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But his views lie still farther north, and he is at present absent on a tour in Scotland, looking, I believe, for some purchase of land which may suit him as a residence. He is partial, from early recollections, to that country. So, my dearest Matilda, I must be yet farther removed from you before I be established in a home And O how delighted shall I be when I can say, come, Matilda, and be the guest of your faithful Julia !, * :.. Live:

"I am at present the inmate of Mr and

Mrs Mervyn, old friends of my father. 11. The first is precisely a good sort of wo-,

man-lady-like and housewifely—but for accomplishment or fancy-good lack, my dearest : Matilda, your friend might as well seek sympathy from Mrs Teach'em, --you see I have not forgot school nicknames. Mervyn is a different quite a different being from my father, yet he amuses me and endures, me-he is fat and good-humoured, gifted with strong shrewd sense, and some powers of humour

-I delight to make him scramble to the top of eminences and to the foot of waterfalls, and am obliged in return to admire his turnips, his lucerne, and his timothy grass. He thinks me, I fancy, a simple romantic Miss, with some--(the word will be out) beauty, and some good-nature; and I hold that the gentleman has good taste for the female outside, and do not expect he should comprehend my senti. ments farther. So he rallies, hands, and hobbles, (for the dear creature has got the gout too,) and tells old stories of high life, of which he has seen a great deal, and I listen, and smile, and look as pretty and as pleasant as I can, and we doʻvery well. ...“ But, alas ! my dearest Matilda, how would time pass away, even in this paradise of romance, tenanted as it is by a pair assorting so ill with the scenes around them, were it not for your fidelity in replying to my uninteresting details ? Pray do not fail to write three times a-week at least-you can be at no loss what to say.”

FIFTH EXTRACT.

" How shall I communicate what I have now to tell !--My hand and heart still flutter so much that the task of writing is almost impossible.—Did I not say that he lived ? did I not say that he was faithful? did I not say I would not despair? How could you suggest, my dear Matilda, that my feelings, considering I had parted from him so young, rather rose from the warmth of my imagination. than of my heart?-0 I was sure that they were genuine, deceitful as the dictates of our bosom so frequently are-But to my tale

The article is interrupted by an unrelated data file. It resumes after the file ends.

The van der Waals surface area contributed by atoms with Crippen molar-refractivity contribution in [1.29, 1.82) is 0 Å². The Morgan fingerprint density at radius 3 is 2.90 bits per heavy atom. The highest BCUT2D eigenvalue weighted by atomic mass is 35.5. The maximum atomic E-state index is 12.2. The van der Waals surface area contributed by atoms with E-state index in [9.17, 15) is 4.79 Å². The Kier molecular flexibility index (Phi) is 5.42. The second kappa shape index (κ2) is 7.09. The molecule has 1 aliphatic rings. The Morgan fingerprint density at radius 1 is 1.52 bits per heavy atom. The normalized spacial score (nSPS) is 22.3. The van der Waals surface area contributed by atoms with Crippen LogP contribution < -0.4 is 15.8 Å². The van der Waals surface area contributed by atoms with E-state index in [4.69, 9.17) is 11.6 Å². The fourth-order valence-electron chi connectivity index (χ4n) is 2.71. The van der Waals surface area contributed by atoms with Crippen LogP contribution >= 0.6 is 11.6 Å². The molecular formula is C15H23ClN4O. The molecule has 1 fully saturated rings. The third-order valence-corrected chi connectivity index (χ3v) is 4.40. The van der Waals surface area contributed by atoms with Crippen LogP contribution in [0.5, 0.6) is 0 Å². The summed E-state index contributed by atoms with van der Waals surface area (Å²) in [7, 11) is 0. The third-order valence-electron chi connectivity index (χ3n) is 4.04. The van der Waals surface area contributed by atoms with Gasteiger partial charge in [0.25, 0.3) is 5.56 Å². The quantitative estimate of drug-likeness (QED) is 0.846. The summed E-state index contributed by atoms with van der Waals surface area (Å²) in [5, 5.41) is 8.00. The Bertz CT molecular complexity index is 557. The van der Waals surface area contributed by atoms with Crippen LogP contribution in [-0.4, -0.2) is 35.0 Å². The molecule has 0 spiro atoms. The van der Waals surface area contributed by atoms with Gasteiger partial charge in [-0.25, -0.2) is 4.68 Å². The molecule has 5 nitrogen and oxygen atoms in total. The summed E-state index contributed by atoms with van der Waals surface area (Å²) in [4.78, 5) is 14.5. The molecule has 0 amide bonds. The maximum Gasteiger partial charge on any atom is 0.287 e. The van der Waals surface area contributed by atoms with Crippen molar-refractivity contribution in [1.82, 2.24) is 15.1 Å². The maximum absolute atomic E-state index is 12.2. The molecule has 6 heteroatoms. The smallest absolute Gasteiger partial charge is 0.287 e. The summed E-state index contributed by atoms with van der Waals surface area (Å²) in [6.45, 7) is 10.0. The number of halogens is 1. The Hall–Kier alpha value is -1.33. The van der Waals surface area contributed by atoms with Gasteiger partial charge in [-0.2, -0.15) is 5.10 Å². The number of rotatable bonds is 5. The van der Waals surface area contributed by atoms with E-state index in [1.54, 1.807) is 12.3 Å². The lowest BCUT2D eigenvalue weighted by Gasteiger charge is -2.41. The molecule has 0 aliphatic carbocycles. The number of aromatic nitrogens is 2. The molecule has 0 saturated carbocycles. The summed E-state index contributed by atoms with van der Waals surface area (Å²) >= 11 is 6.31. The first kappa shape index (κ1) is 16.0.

let it be, my friend, the most sacred, as it is the most sincere pledge of our friendship.

“Our hours here are early earlier than my heart, with its load of care, can compose itself to rest. - I, therefore, usually

take a book for an hour or two after re. tiring to my own room, which I think I have told you opens to a small balcony, looking down upon that beautiful lake, of which I attempted to give you a slight sketch. Mervyn Hall, being pattly an ancient building, and constructed with a view to defence, is situated on the verge of the water. A stone dropped from the projecting balcony plunges into water deep enough to float a skiff. I had left my window partly unbarred, that, before I went to bed, I might, according to my custom, look out and see the moon-light shining upon the lake; I was deeply en. gaged with that beautiful scene in the merchant of Venice, where two lovers, describing the stillness of a summer night, enhance upon each other its charms, and was lost in the associations of story and of feeling which it awakens, when I heard upon the lake the sound of a flageolet. I have told you it was Brown's favourite instrument. Who could touch it in a night which, though still and serene, was too cold, and too late in the year, to invite forth any wanderer for mere pleasure. I drew yet nearer the window, and hearkened with breathless attention--the sounds paused a space, were then resumed-paused again -and again reached my ear, ever coming nearer and nearer. At length, I distinguished plainly that little Hindu air which you called my favourite I have told you by whom it was taught me the instru. ment, the tones were his own--was it

earthly music, or notes passing on the · wind to warn me of his death?

? It was some time ere I could summon courage to step on the balcony--nothing could have emboldened me to do so but the strong conviction of my mind, that he was still alive, and that we should again meet -but that conviction did embolden me, and I ventured, though with a throbbing heart. There was a small skiff with a sin

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